Charles Munson received the first place prize at Trophée MC6, a French scientific startup competition, where graduate student teams from the Grand Est region of France present their research in French within a six-minute limit to an audience of government officials and representatives from industry and universities.
Munson is a Ph.D. student in the Georgia Tech School of Electrical and Computer Engineering (ECE) and is based at Georgia Tech-Lorraine (GTL). He is advised by Abdallah Ougazzaden, director of GTL and an ECE professor.
Munson and the Georgia Tech Lorraine team’s winning proposal was entitled “A Battery for an Eternal Heart,” which proposed the creation of a long-life betavoltaic battery that is small enough to fit in future pacemakers and can power the device for over 100 years with no need to recharge it. This long battery lifespan is possible due to the source material Nickel 63, in conjunction with gallium nitride, a highly durable semiconductor.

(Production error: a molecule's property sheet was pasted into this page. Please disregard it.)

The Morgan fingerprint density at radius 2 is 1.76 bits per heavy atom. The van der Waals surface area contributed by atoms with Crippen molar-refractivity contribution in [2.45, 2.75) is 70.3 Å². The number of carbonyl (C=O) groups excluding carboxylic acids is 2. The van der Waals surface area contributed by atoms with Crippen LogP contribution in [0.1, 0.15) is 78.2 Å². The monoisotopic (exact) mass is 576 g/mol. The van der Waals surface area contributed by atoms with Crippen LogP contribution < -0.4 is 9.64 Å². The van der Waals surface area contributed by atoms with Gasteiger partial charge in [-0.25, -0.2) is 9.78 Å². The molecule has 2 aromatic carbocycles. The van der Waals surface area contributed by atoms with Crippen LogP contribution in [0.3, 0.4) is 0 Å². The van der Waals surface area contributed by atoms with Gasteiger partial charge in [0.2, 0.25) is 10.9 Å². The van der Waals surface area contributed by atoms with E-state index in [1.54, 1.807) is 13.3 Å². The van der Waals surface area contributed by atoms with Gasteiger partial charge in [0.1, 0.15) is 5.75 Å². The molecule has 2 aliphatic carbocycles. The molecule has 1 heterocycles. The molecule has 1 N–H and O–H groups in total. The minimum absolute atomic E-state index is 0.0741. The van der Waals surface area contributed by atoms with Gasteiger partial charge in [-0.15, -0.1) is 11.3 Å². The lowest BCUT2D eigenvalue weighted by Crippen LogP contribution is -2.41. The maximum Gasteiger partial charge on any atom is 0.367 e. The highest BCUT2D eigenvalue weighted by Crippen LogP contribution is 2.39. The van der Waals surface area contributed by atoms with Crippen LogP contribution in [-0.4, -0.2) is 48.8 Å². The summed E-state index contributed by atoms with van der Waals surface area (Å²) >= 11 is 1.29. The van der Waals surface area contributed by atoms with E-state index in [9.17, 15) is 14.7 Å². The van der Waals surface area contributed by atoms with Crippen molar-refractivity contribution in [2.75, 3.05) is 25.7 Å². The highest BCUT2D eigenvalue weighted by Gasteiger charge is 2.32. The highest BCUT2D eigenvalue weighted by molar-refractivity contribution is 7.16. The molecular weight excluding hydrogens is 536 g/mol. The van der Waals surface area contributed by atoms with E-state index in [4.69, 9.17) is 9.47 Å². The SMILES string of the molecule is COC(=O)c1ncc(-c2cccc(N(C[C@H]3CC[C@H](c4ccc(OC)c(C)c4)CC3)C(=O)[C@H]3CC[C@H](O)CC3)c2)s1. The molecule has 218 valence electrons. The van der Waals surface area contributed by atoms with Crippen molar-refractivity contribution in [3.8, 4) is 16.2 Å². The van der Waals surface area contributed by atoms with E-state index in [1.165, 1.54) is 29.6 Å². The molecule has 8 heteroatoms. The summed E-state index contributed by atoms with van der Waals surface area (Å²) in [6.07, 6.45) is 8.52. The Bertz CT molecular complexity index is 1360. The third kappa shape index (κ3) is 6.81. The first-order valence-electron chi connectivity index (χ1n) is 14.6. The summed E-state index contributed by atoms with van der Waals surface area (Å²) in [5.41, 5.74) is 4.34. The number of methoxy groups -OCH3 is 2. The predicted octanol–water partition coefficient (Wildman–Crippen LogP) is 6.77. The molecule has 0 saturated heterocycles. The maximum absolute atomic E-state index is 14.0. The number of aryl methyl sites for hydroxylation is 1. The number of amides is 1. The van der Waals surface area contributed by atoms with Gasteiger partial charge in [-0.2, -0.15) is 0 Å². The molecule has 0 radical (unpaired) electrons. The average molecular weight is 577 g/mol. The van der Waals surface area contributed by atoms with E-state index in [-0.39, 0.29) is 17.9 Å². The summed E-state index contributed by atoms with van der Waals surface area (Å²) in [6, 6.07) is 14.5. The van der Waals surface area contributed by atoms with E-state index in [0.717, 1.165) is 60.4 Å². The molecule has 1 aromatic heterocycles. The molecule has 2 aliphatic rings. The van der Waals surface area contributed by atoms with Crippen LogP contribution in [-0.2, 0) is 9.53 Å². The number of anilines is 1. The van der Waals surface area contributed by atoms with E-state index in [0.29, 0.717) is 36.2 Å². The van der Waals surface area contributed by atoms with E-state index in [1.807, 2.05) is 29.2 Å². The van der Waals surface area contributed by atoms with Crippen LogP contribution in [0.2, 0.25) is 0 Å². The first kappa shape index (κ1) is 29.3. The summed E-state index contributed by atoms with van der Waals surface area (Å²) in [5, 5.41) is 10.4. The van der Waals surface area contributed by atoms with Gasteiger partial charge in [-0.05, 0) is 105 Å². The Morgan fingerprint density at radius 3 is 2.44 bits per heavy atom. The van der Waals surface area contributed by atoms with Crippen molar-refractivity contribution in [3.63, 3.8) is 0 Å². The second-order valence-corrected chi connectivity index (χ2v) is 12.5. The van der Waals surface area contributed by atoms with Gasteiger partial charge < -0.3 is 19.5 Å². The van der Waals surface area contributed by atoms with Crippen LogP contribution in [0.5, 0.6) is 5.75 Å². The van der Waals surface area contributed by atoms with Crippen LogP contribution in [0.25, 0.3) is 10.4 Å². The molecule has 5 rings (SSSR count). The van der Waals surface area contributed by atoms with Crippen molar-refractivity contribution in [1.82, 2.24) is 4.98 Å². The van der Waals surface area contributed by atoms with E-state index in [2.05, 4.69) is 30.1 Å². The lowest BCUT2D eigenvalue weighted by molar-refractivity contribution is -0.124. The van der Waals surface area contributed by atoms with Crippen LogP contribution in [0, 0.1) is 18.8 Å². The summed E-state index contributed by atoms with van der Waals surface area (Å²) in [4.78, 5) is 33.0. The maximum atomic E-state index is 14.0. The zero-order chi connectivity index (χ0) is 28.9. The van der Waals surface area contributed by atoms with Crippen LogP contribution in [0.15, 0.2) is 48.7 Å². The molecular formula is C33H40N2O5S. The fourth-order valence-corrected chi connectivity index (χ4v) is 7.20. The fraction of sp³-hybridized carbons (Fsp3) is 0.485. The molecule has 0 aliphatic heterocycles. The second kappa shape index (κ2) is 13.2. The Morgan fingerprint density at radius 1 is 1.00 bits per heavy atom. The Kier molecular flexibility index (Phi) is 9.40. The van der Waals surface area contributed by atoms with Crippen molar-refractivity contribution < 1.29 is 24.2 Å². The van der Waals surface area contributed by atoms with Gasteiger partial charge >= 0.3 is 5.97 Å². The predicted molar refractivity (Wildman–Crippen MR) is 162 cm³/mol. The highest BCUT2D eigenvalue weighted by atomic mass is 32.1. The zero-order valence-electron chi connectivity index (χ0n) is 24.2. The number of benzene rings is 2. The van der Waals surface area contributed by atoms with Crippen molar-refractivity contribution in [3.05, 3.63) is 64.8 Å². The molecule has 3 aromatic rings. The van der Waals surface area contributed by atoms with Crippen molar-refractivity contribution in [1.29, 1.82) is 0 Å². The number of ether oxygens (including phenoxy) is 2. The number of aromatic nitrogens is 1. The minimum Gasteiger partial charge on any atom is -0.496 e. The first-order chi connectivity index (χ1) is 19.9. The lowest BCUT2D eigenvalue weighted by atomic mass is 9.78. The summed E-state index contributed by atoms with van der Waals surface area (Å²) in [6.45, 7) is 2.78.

One of the main issues facing pacemaker technology today is that their batteries use lithium ion technology, which has a lifespan limited to 5 to 10 years in practice and results in the need for multiple replacements of the battery over time. By having a battery that has a nearly unlimited lifespan, the need for potentially costly and dangerous surgery can be drastically reduced, improving the quality of life for the hundreds of thousands of patients that have pacemakers implanted worldwide each year.
This long-life battery technology can also be used in other areas where the replacement of batteries is difficult or cost-prohibitive, such as sensors to monitor the health of bridges, space exploration, and underground or underwater sensing equipment.
Photo cutline: The 2016 MC6 Trophy is presented to ECE Ph.D. student Charles Munson (right) by Michel Corioland, commercial director of Ingerop (center).
School of Electrical and Computer Engineering
Last revised July 15, 2020